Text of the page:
Sebastian Chatov writes on the billionaire entrepreneur's naming and shaming of the ANC leadership
South African politics has long been captured by leftists, resulting in a disconnect between the right-of-centre cravings of the masses and the doctrinaire political class. It seems that the silent majority now has a flag to rally around.
A great many ordinary folk in business and on the street are taking quiet comfort from an address at a recent investment conference that is rumoured to have caused disquiet in the Union Buildings, with the president himself expressing disbelief.
Finally, a major entrepreneur has spoken truth to power, articulating what many have long sensed but felt too timid to express. Sobering and brutally honest, it pulls no punches, and its resonance has made it go viral – no mean feat for a speech meant for a narrow audience.
We have to admire Hersov’s spirit and gumption. For too long, others have been spineless, and our discourse has only suffered for it.
What is even more striking, and it comes as a gust of fresh air, is that not only does Hersov not mince his words, but he also names and shames. It has long been glaringly obvious that our cabinet ministers are party loyalists without the skill to run even a minor US town, yet are cloaked in power that far exceeds their cognitive abilities.
It is thus comforting to now hear a more truthful appraisal of, for instance, Fikile Mbalula – currently the minister of transport and formerly of sports and of police, a jack of all trades and a professional politician – as charming and affable but hardly an intellectual giant; a ‘stupid person’ that ‘no one would hire in the business they own.’
Nkosazana Dlamini-Zuma – formerly minister of health, of foreign affairs, of the presidency, and of home affairs, a fitting peer to Mbalula – is called out for her racism in addition to being a ‘nasty person’. Deputy President Mabuza is the ‘devil’ the President did a deal with. Former President Zuma’s son, Duduzane, is ‘a scion of a scumbag family’ with a ‘horrific last name.’
This deplorable bunch are the ones who are making SA ‘absolutely uninvestable’, along with their neo-Leninist policies of ‘over-regulation’ and black empowerment, which is another word for ‘theft.’
Luckily, we have ‘insane’ people like Hersov, who are not only ‘crazy’ to come back and invest but also have the testicular fortitude to speak up against everything that is wrong in our body politic.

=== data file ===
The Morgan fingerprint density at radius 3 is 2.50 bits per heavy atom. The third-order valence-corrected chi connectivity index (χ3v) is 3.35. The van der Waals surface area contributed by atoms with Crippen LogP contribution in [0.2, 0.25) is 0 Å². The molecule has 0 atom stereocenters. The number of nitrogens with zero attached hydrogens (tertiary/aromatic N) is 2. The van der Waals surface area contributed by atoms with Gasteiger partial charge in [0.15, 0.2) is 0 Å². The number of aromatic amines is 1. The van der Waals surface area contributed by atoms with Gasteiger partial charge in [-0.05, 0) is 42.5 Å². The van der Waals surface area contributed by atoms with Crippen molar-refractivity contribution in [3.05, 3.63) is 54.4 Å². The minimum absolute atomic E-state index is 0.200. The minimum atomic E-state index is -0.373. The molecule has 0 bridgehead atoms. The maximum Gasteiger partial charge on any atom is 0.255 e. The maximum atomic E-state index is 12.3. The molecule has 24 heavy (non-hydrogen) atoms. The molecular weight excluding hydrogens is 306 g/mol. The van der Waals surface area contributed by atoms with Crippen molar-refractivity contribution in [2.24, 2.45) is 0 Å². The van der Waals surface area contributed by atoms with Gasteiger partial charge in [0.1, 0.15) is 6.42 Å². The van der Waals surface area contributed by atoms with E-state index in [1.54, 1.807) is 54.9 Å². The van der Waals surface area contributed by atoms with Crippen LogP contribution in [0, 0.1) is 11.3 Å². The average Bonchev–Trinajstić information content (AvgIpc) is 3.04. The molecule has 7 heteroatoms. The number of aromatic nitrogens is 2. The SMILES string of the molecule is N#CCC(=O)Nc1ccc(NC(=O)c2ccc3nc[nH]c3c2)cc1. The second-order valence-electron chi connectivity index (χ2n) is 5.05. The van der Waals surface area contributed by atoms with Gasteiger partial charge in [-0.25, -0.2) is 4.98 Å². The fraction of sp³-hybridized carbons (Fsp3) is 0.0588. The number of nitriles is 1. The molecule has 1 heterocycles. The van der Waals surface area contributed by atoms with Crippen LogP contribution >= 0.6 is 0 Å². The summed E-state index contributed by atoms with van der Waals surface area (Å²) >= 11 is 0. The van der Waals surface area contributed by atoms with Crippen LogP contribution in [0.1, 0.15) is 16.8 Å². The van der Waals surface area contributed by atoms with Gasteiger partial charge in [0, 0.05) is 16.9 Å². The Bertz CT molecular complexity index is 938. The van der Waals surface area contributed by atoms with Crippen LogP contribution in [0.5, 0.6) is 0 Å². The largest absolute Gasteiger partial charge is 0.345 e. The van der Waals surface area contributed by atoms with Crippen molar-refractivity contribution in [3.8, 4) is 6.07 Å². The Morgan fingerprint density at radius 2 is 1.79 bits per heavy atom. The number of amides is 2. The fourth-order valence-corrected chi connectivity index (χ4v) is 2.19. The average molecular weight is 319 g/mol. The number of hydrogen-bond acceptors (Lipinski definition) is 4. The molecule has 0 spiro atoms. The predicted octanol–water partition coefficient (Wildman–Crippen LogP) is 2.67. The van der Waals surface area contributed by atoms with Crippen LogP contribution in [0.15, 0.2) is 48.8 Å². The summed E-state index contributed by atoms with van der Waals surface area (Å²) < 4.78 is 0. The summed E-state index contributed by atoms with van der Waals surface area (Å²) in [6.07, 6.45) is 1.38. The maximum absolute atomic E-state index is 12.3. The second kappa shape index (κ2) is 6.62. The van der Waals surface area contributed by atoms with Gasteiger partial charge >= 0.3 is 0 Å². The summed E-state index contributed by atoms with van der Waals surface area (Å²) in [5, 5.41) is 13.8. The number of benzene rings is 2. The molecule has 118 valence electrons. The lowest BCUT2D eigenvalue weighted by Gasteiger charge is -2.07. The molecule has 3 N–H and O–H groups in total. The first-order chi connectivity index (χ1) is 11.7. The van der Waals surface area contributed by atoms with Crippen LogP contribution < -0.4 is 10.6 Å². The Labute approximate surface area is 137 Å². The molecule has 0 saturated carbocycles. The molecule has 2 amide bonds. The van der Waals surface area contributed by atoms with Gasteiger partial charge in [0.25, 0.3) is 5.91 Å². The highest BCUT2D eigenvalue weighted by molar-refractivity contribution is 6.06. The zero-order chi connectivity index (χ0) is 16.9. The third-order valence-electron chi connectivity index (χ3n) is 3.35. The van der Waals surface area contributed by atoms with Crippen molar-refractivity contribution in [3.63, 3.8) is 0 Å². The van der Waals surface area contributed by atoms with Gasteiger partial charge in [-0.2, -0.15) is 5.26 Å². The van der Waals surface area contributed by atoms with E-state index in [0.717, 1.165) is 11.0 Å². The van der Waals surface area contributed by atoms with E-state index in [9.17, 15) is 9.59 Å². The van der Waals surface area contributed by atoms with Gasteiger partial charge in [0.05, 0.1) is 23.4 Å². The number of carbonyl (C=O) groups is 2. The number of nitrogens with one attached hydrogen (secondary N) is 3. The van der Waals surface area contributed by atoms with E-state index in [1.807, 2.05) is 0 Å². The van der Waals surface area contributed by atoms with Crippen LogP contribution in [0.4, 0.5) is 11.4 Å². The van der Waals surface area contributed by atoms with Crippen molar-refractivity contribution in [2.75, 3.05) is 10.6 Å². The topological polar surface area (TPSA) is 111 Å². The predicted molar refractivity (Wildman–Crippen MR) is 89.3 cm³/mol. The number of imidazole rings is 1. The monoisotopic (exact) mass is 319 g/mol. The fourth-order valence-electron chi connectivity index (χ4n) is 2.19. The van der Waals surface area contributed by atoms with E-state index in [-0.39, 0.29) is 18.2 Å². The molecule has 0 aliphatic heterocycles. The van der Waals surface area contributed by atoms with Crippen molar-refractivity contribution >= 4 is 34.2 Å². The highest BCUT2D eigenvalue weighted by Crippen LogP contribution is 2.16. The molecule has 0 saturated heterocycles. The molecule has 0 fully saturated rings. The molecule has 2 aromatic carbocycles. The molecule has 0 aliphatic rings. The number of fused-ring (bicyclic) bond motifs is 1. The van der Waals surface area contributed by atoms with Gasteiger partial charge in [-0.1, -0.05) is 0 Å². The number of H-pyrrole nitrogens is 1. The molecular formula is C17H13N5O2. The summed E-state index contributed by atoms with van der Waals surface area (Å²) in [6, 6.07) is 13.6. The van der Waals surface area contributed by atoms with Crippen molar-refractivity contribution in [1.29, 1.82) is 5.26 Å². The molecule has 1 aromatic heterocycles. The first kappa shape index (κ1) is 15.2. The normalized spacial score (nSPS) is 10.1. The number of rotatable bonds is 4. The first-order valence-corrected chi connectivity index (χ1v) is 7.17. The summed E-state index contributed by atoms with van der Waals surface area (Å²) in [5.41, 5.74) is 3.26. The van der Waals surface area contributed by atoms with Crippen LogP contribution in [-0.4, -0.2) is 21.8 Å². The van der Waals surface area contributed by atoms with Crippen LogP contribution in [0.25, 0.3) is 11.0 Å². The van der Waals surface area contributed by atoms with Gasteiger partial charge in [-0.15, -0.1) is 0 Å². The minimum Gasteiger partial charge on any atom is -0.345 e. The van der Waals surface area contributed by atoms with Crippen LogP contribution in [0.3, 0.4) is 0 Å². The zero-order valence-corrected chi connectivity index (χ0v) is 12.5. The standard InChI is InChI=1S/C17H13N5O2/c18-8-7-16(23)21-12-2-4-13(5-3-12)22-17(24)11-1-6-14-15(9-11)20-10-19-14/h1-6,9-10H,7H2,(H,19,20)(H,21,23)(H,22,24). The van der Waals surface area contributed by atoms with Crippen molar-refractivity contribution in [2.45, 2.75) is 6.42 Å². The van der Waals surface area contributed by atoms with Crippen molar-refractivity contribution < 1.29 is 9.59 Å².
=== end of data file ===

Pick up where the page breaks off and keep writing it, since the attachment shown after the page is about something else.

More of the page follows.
More than that, it takes insight in addition to the courage to resist the notion that one is dealing with enlightened parliamentarians in a rarefied atmosphere. One is dealing with rent-seekers, demagogues, and just plain thieves and conmen, who relish sycophancy and polite reserve – but only understand straight talk. Speaking in the language of the thugs earns Hersov maximum respect.
That cred is now translating into a rallying call around him from the voiceless and the unheard. If, before that speech went viral, one could argue there was no one flying the flag for business, that sentiment is now evaporating, giving confidence to many.
Dollar billionaires like Patrice Motsepe, the President’s brother-in-law, who ‘should be saying something but don’t’ – the rest have left the country – have refused the mantle of business leadership that is so sorely lacking. Hersov has boldly assumed it.
The commentators giving him flak for being a third-generation rich kid riding on his father’s coat tails are missing a major mark; 70% of family wealth dissipates in the second generation and 90% in the third. For a descendant to found an aviation business and then sell it to Warren Buffet, one of the world’s most astute investors, speaks volumes for the man’s acumen, the aviation business being one of several. This makes him the exception, not your average heir.
One can but speculate on whether his candour will come at a personal cost. No doubt when you own a private airport, speaking your mind about Minister Mbalula or the airports company CEO (and EFF lawyer Dali Mpofu’s wife), Mpumi Mpofu, might draw their ire. But the truth is, a bit like BDSM, it only hurts if you don’t like it.
One equally suspects that, after his speech, he might find himself with mounting interest in listings on his Cape Town Stock Exchange. He is the hero we deserve.
Sebastian Chatov is the founder and chief executive of Appanagium Capital, a corporate finance boutique.
This article first appeared on the Daily Friend website.